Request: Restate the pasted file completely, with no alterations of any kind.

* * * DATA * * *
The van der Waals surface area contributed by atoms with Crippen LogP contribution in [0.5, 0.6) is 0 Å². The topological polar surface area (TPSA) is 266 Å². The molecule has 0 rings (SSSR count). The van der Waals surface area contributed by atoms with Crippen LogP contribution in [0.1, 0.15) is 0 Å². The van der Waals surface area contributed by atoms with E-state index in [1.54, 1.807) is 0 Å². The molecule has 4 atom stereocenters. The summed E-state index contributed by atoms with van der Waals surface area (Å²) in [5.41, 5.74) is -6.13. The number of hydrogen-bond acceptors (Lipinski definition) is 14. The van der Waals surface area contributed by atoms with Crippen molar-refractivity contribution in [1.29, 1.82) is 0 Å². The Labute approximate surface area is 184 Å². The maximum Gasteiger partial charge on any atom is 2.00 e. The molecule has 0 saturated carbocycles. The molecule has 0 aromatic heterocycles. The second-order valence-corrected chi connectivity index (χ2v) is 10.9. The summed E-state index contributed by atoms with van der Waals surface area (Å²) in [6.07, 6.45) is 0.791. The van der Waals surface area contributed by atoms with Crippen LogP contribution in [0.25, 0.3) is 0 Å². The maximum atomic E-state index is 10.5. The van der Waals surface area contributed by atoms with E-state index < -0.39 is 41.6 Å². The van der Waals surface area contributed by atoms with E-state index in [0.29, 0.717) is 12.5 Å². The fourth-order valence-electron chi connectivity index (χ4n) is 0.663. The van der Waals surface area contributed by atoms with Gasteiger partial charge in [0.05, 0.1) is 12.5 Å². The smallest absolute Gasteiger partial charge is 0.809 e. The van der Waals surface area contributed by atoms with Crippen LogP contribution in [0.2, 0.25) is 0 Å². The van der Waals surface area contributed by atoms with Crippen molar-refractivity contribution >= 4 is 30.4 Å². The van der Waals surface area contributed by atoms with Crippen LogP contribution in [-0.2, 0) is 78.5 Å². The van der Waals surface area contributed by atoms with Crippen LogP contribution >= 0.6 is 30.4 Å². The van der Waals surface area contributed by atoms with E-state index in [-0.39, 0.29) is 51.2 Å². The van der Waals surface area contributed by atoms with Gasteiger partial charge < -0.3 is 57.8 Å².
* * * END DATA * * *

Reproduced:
The van der Waals surface area contributed by atoms with Crippen LogP contribution in [0.5, 0.6) is 0 Å². The topological polar surface area (TPSA) is 266 Å². The molecule has 0 rings (SSSR count). The van der Waals surface area contributed by atoms with Crippen LogP contribution in [0.1, 0.15) is 0 Å². The van der Waals surface area contributed by atoms with E-state index in [1.54, 1.807) is 0 Å². The molecule has 4 atom stereocenters. The summed E-state index contributed by atoms with van der Waals surface area (Å²) in [5.41, 5.74) is -6.13. The number of hydrogen-bond acceptors (Lipinski definition) is 14. The van der Waals surface area contributed by atoms with Crippen molar-refractivity contribution in [1.29, 1.82) is 0 Å². The Labute approximate surface area is 184 Å². The maximum Gasteiger partial charge on any atom is 2.00 e. The molecule has 0 saturated carbocycles. The molecule has 0 aromatic heterocycles. The second-order valence-corrected chi connectivity index (χ2v) is 10.9. The summed E-state index contributed by atoms with van der Waals surface area (Å²) in [6.07, 6.45) is 0.791. The van der Waals surface area contributed by atoms with Crippen LogP contribution in [0.25, 0.3) is 0 Å². The maximum atomic E-state index is 10.5. The van der Waals surface area contributed by atoms with E-state index < -0.39 is 41.6 Å². The van der Waals surface area contributed by atoms with E-state index in [0.29, 0.717) is 12.5 Å². The fourth-order valence-electron chi connectivity index (χ4n) is 0.663. The van der Waals surface area contributed by atoms with Gasteiger partial charge in [0.05, 0.1) is 12.5 Å². The smallest absolute Gasteiger partial charge is 0.809 e. The van der Waals surface area contributed by atoms with Crippen LogP contribution in [0.2, 0.25) is 0 Å². The van der Waals surface area contributed by atoms with Crippen molar-refractivity contribution >= 4 is 30.4 Å². The van der Waals surface area contributed by atoms with Crippen LogP contribution in [-0.2, 0) is 78.5 Å². The van der Waals surface area contributed by atoms with Crippen LogP contribution >= 0.6 is 30.4 Å². The van der Waals surface area contributed by atoms with E-state index in [-0.39, 0.29) is 51.2 Å². The van der Waals surface area contributed by atoms with Gasteiger partial charge < -0.3 is 57.8 Å².